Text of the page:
More than three decades ago, brethren knocked doors in Western Pennsylvania and set up several Bible studies. A few hours later, a lady with whom an appointment had been made called the church building and said that she had decided to cancel the meeting. I said that she had seemed interested earlier and asked if something had changed her mind. She replied that she had been in touch with her “leader” and that she was advised against it.
Who was her “leader”? Was she a member of a cult? Whatever she meant remains unknown since she offered no further explanation, but it is very possible that the individual who put the kibosh on the Bible study kept her out of heaven.
This past week a woman from the area called us to inquire about worshipping with us. She needed transportation, and we told her we thought we could arrange it for her. That evening we visited her, and she acknowledged that she did not know anything about us and was another religion. We told her she might attend and then decide if she wanted to return or not. She agreed but then called the next day to cancel. Her son, who ignored us during the entire visit, insisted that she not come—even though they were not attending anywhere and had been graciously invited. She said she could not convince them to let her come.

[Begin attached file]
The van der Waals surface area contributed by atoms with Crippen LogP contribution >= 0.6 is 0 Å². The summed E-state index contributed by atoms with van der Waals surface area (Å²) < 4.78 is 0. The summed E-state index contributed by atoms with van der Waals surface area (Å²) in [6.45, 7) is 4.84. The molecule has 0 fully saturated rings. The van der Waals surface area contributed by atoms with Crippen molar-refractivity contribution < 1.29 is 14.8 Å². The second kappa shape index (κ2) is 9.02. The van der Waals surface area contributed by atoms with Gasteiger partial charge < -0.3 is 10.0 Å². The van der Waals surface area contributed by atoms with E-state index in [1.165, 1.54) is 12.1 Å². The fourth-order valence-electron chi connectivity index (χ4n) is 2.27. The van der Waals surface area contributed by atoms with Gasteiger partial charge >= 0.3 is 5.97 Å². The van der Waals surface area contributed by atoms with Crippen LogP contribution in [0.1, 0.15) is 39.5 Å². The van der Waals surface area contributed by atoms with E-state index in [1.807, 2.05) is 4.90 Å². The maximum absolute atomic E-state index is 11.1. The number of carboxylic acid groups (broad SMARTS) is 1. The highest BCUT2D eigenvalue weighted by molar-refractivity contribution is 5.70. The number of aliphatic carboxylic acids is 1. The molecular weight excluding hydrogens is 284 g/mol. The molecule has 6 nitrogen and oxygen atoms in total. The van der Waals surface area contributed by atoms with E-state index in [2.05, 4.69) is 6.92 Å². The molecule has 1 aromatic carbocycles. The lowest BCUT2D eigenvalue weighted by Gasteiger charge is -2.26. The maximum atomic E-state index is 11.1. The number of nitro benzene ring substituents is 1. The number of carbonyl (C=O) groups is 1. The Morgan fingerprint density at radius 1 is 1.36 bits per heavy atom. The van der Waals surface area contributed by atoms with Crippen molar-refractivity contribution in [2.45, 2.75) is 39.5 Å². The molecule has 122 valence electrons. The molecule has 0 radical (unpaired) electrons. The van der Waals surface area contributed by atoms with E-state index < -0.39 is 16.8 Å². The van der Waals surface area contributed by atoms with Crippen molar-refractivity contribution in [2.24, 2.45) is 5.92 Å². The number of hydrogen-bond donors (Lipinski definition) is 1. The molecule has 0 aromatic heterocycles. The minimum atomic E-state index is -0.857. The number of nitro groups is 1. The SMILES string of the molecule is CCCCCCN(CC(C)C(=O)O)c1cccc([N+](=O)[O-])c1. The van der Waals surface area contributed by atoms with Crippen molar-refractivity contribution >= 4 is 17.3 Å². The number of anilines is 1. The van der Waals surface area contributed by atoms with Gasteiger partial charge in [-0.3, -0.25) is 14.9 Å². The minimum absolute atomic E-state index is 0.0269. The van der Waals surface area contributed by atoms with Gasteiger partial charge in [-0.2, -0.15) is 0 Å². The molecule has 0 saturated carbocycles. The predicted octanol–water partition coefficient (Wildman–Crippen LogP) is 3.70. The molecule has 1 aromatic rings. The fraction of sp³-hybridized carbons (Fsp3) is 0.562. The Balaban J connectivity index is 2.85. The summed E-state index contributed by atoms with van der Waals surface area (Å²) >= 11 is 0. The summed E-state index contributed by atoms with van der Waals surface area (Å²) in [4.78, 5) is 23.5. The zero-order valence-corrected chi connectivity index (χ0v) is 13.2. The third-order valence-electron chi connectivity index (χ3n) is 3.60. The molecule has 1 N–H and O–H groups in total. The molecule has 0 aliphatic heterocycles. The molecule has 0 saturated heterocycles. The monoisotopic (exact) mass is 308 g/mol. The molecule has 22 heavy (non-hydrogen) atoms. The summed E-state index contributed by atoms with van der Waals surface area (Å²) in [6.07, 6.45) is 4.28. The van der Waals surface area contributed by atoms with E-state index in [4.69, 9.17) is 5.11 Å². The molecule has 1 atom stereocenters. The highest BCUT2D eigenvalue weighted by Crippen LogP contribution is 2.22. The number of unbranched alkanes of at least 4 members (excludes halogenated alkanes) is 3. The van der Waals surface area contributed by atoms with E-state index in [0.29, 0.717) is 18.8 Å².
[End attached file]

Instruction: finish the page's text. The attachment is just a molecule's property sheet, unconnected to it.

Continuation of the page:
A third situation also occurred a number of years ago when I was driving a man to his radiation treatment. We discussed some things about the Bible for a few minutes, and then he entirely shut down. “I don’t have to study the Bible,” he insisted. He explained that he trusted the priest who had studied the Bible for years. “He’s a smart man; he went to seminary. I listen to what he says.” All of these have one thing in common. They all involve listening and following a human being rather than the Bible itself. It prompts the question: “Who are you following?”